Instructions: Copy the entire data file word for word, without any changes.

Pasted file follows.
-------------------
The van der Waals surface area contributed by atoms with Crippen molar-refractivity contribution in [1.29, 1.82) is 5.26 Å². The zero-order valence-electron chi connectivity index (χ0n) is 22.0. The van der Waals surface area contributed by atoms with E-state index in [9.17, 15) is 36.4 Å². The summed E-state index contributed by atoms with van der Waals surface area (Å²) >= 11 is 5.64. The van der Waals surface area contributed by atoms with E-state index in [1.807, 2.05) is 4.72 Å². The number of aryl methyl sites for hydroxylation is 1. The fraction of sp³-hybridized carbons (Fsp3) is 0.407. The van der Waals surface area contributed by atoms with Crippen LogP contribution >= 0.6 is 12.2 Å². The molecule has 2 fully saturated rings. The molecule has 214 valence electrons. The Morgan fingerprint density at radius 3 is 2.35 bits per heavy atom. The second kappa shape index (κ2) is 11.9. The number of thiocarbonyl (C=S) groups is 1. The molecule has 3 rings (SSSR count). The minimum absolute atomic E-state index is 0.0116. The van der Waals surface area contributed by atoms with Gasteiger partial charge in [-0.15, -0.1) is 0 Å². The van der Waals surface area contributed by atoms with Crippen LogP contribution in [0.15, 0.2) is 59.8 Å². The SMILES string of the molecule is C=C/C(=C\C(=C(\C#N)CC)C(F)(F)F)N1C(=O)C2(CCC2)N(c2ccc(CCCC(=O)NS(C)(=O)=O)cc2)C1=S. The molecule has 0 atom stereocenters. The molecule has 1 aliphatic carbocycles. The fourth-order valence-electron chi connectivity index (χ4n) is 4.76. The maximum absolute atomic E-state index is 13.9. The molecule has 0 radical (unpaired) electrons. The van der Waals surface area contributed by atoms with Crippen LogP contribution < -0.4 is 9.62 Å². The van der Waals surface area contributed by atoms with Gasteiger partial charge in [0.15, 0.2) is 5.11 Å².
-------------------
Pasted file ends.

The van der Waals surface area contributed by atoms with Crippen molar-refractivity contribution in [1.29, 1.82) is 5.26 Å². The zero-order valence-electron chi connectivity index (χ0n) is 22.0. The van der Waals surface area contributed by atoms with E-state index in [9.17, 15) is 36.4 Å². The summed E-state index contributed by atoms with van der Waals surface area (Å²) >= 11 is 5.64. The van der Waals surface area contributed by atoms with E-state index in [1.807, 2.05) is 4.72 Å². The number of aryl methyl sites for hydroxylation is 1. The fraction of sp³-hybridized carbons (Fsp3) is 0.407. The van der Waals surface area contributed by atoms with Crippen LogP contribution >= 0.6 is 12.2 Å². The molecule has 2 fully saturated rings. The molecule has 214 valence electrons. The Morgan fingerprint density at radius 3 is 2.35 bits per heavy atom. The second kappa shape index (κ2) is 11.9. The number of thiocarbonyl (C=S) groups is 1. The molecule has 3 rings (SSSR count). The minimum absolute atomic E-state index is 0.0116. The van der Waals surface area contributed by atoms with Gasteiger partial charge in [-0.15, -0.1) is 0 Å². The van der Waals surface area contributed by atoms with Crippen LogP contribution in [0.15, 0.2) is 59.8 Å². The SMILES string of the molecule is C=C/C(=C\C(=C(\C#N)CC)C(F)(F)F)N1C(=O)C2(CCC2)N(c2ccc(CCCC(=O)NS(C)(=O)=O)cc2)C1=S. The molecule has 0 atom stereocenters. The molecule has 1 aliphatic carbocycles. The fourth-order valence-electron chi connectivity index (χ4n) is 4.76. The maximum absolute atomic E-state index is 13.9. The molecule has 0 radical (unpaired) electrons. The van der Waals surface area contributed by atoms with Crippen LogP contribution < -0.4 is 9.62 Å². The van der Waals surface area contributed by atoms with Gasteiger partial charge in [0.15, 0.2) is 5.11 Å².